Then we both died en route, of old age.

Saturn is very far.

Dating is hard.

 

Neil Clark is a writer from Edinburgh, The Universe and everywhere between and beyond. His work is published in Okay Donkey, The Molotov Cocktail, Five:2:One and other cool places. Find him at neilclarkwrites.wordpress.com or on Twitter, where he posts a new micro fiction most days @NeilRClark

“Cosmic Micros” part two, by Neil Clark

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Left in the Dark

You told me your party trick was to imitate a black hole.

You covered my eyes with your hand, and when you took it away, you were gone. As was gravity. And time. And all the universe.

Bit of a shame, because I never got to show you how I can burp the national anthem.

Left in the Dark II

You asked me to watch your stuff while you went to the toilet.

As I said “yes,” my espresso became a black hole. Sucked the whole universe into the base of my cup.

But I’m a man of my word. I kept an eye on your stuff. It’ll be there when you return, albeit dotted across a billion dimensions.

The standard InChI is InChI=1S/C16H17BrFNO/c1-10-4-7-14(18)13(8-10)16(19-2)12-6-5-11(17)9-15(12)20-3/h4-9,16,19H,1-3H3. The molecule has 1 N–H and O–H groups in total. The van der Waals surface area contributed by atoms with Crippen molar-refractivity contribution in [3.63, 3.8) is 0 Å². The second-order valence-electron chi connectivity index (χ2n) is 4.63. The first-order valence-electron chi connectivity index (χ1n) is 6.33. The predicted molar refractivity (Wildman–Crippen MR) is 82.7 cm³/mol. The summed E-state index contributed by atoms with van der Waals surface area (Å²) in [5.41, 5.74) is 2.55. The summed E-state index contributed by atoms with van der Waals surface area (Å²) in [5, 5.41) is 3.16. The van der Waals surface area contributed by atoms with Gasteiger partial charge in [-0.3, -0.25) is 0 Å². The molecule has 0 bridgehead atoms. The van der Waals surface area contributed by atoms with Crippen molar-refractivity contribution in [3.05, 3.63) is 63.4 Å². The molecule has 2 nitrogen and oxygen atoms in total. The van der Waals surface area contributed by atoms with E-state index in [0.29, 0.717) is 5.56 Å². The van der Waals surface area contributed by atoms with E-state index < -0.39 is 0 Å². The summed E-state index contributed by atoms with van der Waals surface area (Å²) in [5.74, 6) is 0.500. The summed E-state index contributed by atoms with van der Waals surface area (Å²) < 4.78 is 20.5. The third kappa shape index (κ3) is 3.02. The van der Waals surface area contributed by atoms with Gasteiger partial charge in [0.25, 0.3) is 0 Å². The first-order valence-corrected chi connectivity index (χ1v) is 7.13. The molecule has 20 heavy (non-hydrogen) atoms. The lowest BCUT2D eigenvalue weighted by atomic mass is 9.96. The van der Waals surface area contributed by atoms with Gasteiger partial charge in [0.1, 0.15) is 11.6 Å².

Left in the Dark III

The aliens use keyboard shortcuts at the controls of the mothership.

CTRL + X cuts the contents of a planet out.

When they cut Earth, they selected everything but me.

Now I float alone in space, the rest of my planet on a clipboard, to be pasted somewhere without me.

 

Neil Clark is a writer from Edinburgh, The Universe and everywhere between and beyond. His work is published in Okay Donkey, The Molotov Cocktail, Five:2:One and other cool places. Find him at neilclarkwrites.wordpress.com or on Twitter, where he posts a new micro fiction most days @NeilRClark 

“Cosmic Micros” part 1, by Neil Clark

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The Gatekeeper

There’s a wee lady on the moon.

She sits all day and crafts tiny black holes out of moon silk, unused gravity and dead atoms.

Whenever aliens approach Earth, she’ll snare them in her black holes and spaghettify them and keep us thinking we’re all alone, just like her.

Bellyache

Earth got swallowed by a planet-eating space whale.

In the belly, it spun and disco-balled with the other planets, like new friends in a new city.

Back in The Solar System, the moon circled the gap where Earth used to be, like a widow slow-dancing at a wedding.

 

Lucky Stars

I got told to count my lucky stars. The sky was clear, so I did.